African Penguins Thrive on Cape of Good Hope

African Penguins Colony

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(Image credit: Linda and Dr. Dick Buscher)

Large colonies of African Blackfoot penguins live on the rocky coastlines of southwest Africa. These unique birds of the sea can swim at speeds up to 12 mph (20 kph) and daily travel over 30 miles (50 kilometers) in search of food. By nightfall they return to their sand beach colonies and huddle together for security.

African Penguins Boulders Beach

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(Image credit: Linda and Dr. Dick Buscher)

The African penguins are found on twenty-seven sites, most of which are the inshore islands off the southwest coast of South Africa. The most remarkable mainland colony is found at Boulders Beach near Simon's Town. Boulders Beach is a part of Table Mountain National Park and is now the home colony to over 2,500 individual penguins. It remains the only place in the world were humans can swim among the penguins.

African Penguins Sign

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(Image credit: Linda and Dr. Dick Buscher)

Adult African penguins, Spheniscus demersus, grow to a height of 20 inches (50 centimeters) and weigh between 4 and 8 pounds (2 and 4 kilograms). They have shorter feathers than their Antarctic cousins since they do not live in the extreme cold. These aquatic birds' natural habitat is within the Benguela and western Agulhas ecosystems. [See all 18 penguin species .]

African Jackass Penguin Braying

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(Image credit: Linda and Dr. Dick Buscher)

Known also as the "Jackass penguin" because of their donkey-like call, these flightless African birds spend most of their time at sea feeding in the warm South African waters. Male birds tend to be larger than the females and their white bellies and black backs act as natural camouflage from sea predators when they are swimming through the ocean waters near the Cape of Good Hope .

African Penguin Wings

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(Image credit: Linda and Dr. Dick Buscher)

Penguins are extremely ancient birds, probably evolving about the time of the extinction of the dinosaurs, some 65 million years ago. Their average lifespan is 10 to 12 years, but some birds have been known to reach 24 years of age. Their wings have been modified into aquatic flippers that allow them to be exceptional swimmers, feeding to a depth of 115 feet (35 meters), remaining underwater for up to 1.5 minutes. Their black,webbed feet are used solely when they are swimming on the ocean surface.

African Penguin

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(Image credit: Linda and Dr. Dick Buscher)

African penguins feed mostly on pelagic fish such as herrings, anchovies, pilchards and horse mackerel. They will eat up to 1 pound (454 grams) of fish each day. When feeding older chicks and just prior to the molting season, their food intake will increase up to 2.2 pounds (1 kg) daily.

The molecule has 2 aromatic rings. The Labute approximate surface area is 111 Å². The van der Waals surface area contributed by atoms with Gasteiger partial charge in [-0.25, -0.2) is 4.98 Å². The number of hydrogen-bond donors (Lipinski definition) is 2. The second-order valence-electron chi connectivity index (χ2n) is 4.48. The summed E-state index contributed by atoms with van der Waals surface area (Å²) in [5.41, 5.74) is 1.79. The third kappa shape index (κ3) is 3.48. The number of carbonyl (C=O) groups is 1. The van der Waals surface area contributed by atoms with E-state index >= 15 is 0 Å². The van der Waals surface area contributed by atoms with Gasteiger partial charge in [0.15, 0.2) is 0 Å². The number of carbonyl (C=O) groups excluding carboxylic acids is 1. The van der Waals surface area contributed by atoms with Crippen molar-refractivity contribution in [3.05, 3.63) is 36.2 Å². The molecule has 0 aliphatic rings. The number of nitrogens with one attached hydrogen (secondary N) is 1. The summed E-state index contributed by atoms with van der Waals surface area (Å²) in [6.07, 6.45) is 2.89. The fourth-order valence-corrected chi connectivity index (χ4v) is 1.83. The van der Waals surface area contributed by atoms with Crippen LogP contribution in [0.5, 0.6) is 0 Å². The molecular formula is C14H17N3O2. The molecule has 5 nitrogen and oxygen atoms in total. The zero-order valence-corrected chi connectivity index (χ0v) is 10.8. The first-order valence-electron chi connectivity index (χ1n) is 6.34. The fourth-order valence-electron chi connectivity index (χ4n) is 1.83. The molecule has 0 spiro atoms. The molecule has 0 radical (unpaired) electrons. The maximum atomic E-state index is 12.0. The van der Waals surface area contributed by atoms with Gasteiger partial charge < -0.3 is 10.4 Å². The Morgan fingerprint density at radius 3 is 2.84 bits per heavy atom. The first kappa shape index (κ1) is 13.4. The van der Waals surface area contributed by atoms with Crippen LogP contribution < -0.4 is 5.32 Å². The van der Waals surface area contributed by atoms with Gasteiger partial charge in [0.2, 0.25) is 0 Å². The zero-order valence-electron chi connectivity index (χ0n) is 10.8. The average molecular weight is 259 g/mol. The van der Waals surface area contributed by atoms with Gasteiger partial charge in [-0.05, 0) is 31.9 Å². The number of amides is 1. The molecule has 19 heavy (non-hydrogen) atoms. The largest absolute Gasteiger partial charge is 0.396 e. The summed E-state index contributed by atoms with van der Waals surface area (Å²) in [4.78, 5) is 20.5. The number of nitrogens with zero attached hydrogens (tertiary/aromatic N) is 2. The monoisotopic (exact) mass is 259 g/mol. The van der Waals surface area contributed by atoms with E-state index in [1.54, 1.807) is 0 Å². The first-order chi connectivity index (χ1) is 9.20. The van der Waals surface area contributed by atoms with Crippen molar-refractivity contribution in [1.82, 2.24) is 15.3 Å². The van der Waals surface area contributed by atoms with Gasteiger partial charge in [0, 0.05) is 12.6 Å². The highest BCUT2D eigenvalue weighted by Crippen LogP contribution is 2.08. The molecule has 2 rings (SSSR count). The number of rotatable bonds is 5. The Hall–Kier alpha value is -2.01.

African Penguin Nest

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(Image credit: Linda and Dr. Dick Buscher)

Breeding season for the penguins of Boulders Beach extends from March to May. They are monogamous birds producing one to two eggs each year. The fledging period is from 60 to 130 days. They nest in crude, shallow burrows dug into the sandy beach. Both parents share the duties of nesting and feeding the young.

African Penguin Hatchlings

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(Image credit: Linda and Dr. Dick Buscher)

Hatchlings are covered with gray, fluffy feathers that act both as insulation and waterproofing. Parents regurgitate semi-digested fish into their mouths during late afternoon feedings. Young penguins take to the sea for the first time about two months after hatching. This is the most dangerous time for the young aquatic birds with only about half surviving their first open sea adventure.

African Penguins Sign

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(Image credit: Linda and Dr. Dick Buscher)

The African penguins of Boulders Beach have become quite a tourist attraction in South Africa . Educational signs line the path of the wooden board walk sharing interesting facts and information about these African natural treasures. But human contact has brought great dangers to the penguin colonies, affecting their nesting environments while seawater pollutants endanger their seafood supplies. Today the African penguin is listed by South Africa as a "vulnerable" species .

African Penguins Colony

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(Image credit: Linda and Dr. Dick Buscher)

Since the early 1900s the African penguin population has been in decline. Conservation groups, such as the Enkosini Penguin Conservation Center and the South African Foundation for the Conservation of Coastal Birds have tirelessly worked to educate the general public and protect the vulnerable penguin habitat.

Today the African penguin colony of Boulders Beach continues to be a healthy avifaunal community where these unique and charming sea birds live out their lives on the rocks and sandy beaches of South Africa with the other amazing animals found on the African continent.